Senate Passes Cantwell's Package to Protect Pacific Northwest Public Lands
Cantwell's Bills Protect Pacific Northwest Scenery and Pristine Coastal Areas; Will Boost Tourism across the Region
WASHINGTON, DC – Today, U.S. Senator Maria Cantwell (D-WA) applauded Senate passage of a landmark public lands package to protect some of the Pacific Northwest and Washington state’s most breathtaking public lands and coastal areas. Cantwell secured key components of the package that will have lasting effects on preserving areas of Washington state that are important to its history and economy.
“Washington state and the Pacific Northwest are home to some of the most pristine natural resources and spectacular views this country has to offer,” said Cantwell. “The steps we took today will help protect our lands and coastal areas so that they can be enjoyed by future generations. These bills will provide a much needed boost to our state’s tourism, help protect our local wildlife habitats and help our country get a handle on the impacts of climate change to coastal areas.”
Key components of Cantwell’s package:
- Federal Ocean Acidification Research and Monitoring Act: Creates a comprehensive national ocean acidification research and monitoring program that will take a hard look at the devastating impacts greenhouse gas emissions are having on our oceans. The world’s oceans are absorbing roughly 22 million tons of carbon dioxide every day, causing seawater chemistry to become more acidic – possibly withholding the basic chemical building blocks needed by many marine organisms. Warmer, more acidic oceans can destroy important fisheries and food chains in the Pacific Ocean, impacting Pacific Northwest icons like Pacific Salmon. Understanding ocean acidification is critical to Washington state’s marine life and economy that depends on it.
- Integrated Coastal and Ocean Observation System Act: Develops and maintains an integrated system of ocean and coastal observations for the nation's coasts, oceans and Great Lakes. This system could help improve warnings of tsunamis and other natural hazards, enhance homeland security, support maritime operations, and help scientists understand more about our fragile ocean environment.
- Coastal and Estuarine Land Conservation Act: Establishes a coastal and estuarine land protection program within the National Oceanic and Atmospheric Administration (NOAA) to protect coastal areas with significant ecological, recreational, or watershed protection values that are threatened by human development, and administers grants to coastal states for acquiring coastal land for conservation and recreational purposes.
- Pacific Northwest National Scenic Trail Act: Designates the 1,200 mile Pacific Northwest Scenic Trail as a National Scenic Trail and will promote its protection and maintenance. National Scenic Trails provide recreation, conservation, and delight of significant scenic, historic, natural, or cultural qualities. The 1,200 mile Trail, running from the Continental Divide to the Pacific Ocean, ranks among the most scenic trails in the world. The trail includes the Rocky Mountains, Selkirk Mountains, Pasayten Wilderness, North Cascades, Olympic Mountains, and Wilderness Coast and crosses three national parks and seven national forests. The Trail has received National Recreation Trail status in the three national parks it crosses (Olympic, North Cascades, and Glacier) and has also received Millennium status from the Clinton Administration.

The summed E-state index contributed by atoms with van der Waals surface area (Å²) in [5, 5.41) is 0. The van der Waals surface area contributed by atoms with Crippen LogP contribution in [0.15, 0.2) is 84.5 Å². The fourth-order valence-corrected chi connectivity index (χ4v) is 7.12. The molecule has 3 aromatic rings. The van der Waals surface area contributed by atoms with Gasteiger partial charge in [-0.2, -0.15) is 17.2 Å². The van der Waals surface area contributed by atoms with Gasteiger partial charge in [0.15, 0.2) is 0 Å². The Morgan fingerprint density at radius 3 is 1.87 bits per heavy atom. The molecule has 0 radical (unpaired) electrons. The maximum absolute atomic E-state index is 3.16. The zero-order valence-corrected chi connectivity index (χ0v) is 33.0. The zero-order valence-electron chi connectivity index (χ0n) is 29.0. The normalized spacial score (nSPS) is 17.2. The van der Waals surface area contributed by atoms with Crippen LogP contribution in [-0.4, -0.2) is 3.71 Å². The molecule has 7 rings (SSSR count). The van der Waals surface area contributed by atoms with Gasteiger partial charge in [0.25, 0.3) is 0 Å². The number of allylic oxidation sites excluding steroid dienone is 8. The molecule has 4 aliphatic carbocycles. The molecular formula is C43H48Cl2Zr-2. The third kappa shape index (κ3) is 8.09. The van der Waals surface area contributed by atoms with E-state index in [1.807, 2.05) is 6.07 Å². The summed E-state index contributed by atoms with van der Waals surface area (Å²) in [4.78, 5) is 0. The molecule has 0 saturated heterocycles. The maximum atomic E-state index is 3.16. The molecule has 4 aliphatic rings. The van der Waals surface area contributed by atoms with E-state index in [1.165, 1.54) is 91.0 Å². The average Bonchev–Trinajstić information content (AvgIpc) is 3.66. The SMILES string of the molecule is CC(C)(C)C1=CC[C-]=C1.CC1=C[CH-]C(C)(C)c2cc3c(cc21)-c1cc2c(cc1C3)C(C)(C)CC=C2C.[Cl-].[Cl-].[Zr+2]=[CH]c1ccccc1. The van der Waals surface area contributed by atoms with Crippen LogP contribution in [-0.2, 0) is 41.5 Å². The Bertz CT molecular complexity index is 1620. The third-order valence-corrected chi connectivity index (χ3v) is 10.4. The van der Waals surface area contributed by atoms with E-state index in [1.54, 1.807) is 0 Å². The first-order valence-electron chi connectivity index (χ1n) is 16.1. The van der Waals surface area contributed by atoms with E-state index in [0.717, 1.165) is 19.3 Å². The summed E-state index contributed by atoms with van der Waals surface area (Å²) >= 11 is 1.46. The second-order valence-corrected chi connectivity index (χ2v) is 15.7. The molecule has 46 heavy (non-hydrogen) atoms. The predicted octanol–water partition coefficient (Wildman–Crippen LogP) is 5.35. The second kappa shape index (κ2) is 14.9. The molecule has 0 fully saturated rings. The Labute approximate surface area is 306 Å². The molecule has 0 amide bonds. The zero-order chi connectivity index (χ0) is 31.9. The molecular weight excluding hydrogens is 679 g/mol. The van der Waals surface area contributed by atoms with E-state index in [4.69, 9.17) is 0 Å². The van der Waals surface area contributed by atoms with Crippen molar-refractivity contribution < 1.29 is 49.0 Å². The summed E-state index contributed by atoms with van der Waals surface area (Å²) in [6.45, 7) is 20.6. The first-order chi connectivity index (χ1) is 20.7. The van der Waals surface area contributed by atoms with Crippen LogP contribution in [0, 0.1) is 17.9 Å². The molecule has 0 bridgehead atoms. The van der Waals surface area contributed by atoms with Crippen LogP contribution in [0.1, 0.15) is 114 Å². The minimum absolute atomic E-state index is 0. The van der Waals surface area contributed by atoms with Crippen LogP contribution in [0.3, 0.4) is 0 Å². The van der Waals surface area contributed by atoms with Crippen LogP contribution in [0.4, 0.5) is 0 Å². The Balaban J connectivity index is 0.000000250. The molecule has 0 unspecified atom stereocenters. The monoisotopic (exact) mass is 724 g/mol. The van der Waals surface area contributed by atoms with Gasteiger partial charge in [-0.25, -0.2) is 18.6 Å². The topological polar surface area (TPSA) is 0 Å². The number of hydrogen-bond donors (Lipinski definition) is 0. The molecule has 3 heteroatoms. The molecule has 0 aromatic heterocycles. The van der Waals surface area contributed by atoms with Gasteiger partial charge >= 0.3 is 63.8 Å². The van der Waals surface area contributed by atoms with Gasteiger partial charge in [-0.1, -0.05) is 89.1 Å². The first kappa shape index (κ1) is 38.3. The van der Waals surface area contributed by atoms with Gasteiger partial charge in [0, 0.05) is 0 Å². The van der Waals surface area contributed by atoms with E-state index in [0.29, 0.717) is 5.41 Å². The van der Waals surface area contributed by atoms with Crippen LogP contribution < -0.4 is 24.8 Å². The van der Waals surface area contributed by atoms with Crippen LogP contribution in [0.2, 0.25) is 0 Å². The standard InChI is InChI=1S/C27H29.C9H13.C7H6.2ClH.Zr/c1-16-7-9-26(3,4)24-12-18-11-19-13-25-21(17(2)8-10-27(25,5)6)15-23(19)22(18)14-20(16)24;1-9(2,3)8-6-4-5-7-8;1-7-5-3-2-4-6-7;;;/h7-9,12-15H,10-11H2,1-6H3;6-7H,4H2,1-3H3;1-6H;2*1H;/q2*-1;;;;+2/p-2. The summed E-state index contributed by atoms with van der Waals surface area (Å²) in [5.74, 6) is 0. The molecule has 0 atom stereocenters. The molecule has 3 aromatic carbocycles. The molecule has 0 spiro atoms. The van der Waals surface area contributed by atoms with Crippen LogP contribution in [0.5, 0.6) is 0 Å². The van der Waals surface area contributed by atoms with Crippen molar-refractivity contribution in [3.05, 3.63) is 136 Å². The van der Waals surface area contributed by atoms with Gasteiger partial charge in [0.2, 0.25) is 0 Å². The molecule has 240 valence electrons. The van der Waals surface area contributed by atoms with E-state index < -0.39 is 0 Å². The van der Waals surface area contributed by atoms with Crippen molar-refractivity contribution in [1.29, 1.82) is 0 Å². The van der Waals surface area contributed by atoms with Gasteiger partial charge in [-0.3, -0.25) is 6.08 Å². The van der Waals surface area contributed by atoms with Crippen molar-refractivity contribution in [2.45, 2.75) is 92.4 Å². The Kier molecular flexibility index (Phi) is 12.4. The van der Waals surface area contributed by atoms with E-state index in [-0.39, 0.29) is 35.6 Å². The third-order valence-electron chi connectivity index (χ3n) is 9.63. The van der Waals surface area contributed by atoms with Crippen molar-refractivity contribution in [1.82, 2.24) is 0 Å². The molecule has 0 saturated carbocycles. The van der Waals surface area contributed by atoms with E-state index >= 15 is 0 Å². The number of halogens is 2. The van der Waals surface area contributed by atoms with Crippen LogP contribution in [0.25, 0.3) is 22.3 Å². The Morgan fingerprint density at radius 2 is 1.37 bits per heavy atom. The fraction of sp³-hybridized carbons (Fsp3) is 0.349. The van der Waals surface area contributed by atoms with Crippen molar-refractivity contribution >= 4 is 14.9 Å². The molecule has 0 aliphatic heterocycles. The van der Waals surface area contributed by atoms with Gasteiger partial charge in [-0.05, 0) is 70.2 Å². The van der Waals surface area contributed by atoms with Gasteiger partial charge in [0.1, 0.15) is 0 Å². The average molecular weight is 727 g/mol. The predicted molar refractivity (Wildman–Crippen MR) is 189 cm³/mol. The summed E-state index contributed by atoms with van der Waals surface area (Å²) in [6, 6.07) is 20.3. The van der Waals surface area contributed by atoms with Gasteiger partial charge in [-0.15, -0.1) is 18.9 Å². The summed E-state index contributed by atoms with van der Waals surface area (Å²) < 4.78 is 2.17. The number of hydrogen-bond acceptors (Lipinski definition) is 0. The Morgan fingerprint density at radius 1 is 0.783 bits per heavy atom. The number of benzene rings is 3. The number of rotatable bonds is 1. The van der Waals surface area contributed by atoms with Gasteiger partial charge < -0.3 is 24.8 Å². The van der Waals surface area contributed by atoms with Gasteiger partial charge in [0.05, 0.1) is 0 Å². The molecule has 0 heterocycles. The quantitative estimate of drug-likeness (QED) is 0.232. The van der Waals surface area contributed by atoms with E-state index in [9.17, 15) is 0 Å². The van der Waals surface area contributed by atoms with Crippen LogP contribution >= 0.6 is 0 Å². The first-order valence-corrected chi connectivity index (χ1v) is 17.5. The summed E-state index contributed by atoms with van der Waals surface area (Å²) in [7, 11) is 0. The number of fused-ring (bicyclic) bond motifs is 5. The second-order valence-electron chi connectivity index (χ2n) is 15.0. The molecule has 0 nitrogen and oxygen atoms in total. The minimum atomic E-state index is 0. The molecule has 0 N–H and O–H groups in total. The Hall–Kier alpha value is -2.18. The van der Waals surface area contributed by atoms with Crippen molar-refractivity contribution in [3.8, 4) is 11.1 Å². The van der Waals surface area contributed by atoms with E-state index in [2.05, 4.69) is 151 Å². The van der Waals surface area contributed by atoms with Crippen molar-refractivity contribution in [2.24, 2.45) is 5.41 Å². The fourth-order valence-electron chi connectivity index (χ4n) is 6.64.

- Snoqualmie Pass Land Conveyance Act: Allows the Snoqualmie Pass Fire District to acquire an acre and a half of Forest Service land to build a new fire station that will support neighboring communities and address safety and security needs, while helping to preserve the environment. For decades, the Fire District has operated out of an aging building that was not originally designed to be a fire station and is structurally inadequate to meet the growing emergency response needs at the Pass.
- Ice Age Floods National Geologic Trail Designation Act: Creates an Ice Age Floods National Geologic Trail through portions of Washington, Oregon, Idaho, and Montana to tell the story of how a series of monumental floods created the unique geology of Central and Eastern Washington and boost regional tourism. The trail would be managed by the National Park Service in partnership with the Ice Age Floods Institute, participating states, tribes, and other local entities. Interpretive centers, signs and markers, exhibits, waysides, and roadside pullouts would be used to tell the story of the floods, provide educational opportunities, and help enhance regional tourism.